The first is the larger collective or global level –“us versus them”; the second is decline within the level of national/political and local government bureaucracies. The third is the breakdown in trust for authority figures in our community – the policeman who assaults, the doctor who murders, the teachers and priests and scout leaders who have abused young children, the banker who steals. All examples of human nature, but all examples of professions once held in high regard, but now populated with easily corrupted people prepared to take advantage of their position of trust. Is it a loss of moral compass? Or perhaps a deeply felt sense of empowerment, seeking a means, any means, to rise above those feelings of worthlessness?
So if this decline in trust is rippling out and now manifesting in a fourth, bedrock level of interactions, is there a further worsening possible? Will this spread to engage the greater mass of people in a mode of deteriorating interactions, driven primarily by material/financial gain or personal advancement/empowerment? Perhaps we are witnessing this already.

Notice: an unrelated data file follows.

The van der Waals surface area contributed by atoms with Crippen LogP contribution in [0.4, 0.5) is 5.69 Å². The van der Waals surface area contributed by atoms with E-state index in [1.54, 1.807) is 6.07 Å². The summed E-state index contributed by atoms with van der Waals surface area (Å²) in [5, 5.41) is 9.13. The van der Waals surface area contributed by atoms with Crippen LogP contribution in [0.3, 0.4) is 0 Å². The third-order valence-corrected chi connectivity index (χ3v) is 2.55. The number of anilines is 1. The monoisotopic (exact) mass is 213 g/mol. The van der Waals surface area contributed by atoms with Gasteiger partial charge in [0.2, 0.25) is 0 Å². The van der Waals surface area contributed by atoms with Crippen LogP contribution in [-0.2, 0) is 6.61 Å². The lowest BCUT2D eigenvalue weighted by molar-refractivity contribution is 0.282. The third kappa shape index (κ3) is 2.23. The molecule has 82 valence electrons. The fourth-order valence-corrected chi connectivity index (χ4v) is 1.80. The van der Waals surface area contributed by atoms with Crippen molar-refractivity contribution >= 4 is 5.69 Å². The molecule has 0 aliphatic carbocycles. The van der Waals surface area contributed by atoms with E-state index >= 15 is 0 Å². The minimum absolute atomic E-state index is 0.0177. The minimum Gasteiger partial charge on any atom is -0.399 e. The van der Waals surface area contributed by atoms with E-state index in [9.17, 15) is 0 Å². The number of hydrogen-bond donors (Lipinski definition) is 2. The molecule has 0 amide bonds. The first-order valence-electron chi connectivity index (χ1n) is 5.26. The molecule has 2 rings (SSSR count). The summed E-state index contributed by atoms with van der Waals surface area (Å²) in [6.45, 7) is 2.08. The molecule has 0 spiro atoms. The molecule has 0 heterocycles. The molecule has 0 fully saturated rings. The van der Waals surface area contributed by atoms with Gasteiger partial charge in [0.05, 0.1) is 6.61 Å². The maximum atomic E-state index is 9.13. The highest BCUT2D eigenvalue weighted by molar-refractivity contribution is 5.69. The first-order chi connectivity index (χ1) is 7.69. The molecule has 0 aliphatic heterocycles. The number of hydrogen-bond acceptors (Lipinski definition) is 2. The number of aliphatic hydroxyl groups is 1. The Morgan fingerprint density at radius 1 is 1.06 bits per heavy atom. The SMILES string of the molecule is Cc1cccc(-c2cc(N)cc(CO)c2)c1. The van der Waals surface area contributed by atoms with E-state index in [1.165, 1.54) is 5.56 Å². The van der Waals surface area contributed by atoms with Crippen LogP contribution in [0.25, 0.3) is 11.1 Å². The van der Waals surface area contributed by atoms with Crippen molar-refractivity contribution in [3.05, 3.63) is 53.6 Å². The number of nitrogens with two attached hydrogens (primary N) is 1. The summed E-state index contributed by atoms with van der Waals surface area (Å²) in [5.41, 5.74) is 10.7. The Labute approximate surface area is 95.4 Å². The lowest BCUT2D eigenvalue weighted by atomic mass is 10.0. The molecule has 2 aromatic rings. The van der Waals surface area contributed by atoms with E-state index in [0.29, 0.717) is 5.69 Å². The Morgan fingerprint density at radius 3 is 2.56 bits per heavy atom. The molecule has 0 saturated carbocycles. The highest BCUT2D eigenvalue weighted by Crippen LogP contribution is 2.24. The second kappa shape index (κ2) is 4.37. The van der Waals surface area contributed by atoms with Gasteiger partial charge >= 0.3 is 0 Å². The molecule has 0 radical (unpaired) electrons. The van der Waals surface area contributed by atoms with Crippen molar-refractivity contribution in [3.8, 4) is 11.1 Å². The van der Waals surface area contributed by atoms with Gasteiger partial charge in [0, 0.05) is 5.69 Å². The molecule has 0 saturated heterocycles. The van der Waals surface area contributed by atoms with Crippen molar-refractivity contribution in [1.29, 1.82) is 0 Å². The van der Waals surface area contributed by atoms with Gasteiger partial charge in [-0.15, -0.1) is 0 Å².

If public and commercial services continue to decline in New Zealand within the decade beyond 2010, exceeding what we have witnessed during this past decade, ( signified by a lack of accountability, breakdown in quality of service, reduction in services, associated in some instances by corruption/fraud/deceit/ or even apparent arrogance or outright disinterest), then this is a troubling occurrence for our social well-being, but what is of greater concern, is what may be seen as the contagion effect of such ways of operating. When the fourth level of engagement reaches its tipping point a major social upheaval is necessary. The cycles of nature ultimately call the shots and enough is known about general systems theory to predict that a chaotic period is the likely outcome of present and accumulating societal and interpersonal dysfunctions. When we collectively cease to be able to operate as a system, we fail, and need to start over.

August 4 2011 Update 
The above commentary was written some 18 months ago and this downward trend in human conduct remains evident. I keep getting scam calls regarding a computer virus. The caller, a woman with an Indian accent, knows my surname. Many other NZers have had calls of a similar nature and have lost $$$ after inadvertently enabling remote access. This scam is widespread globally.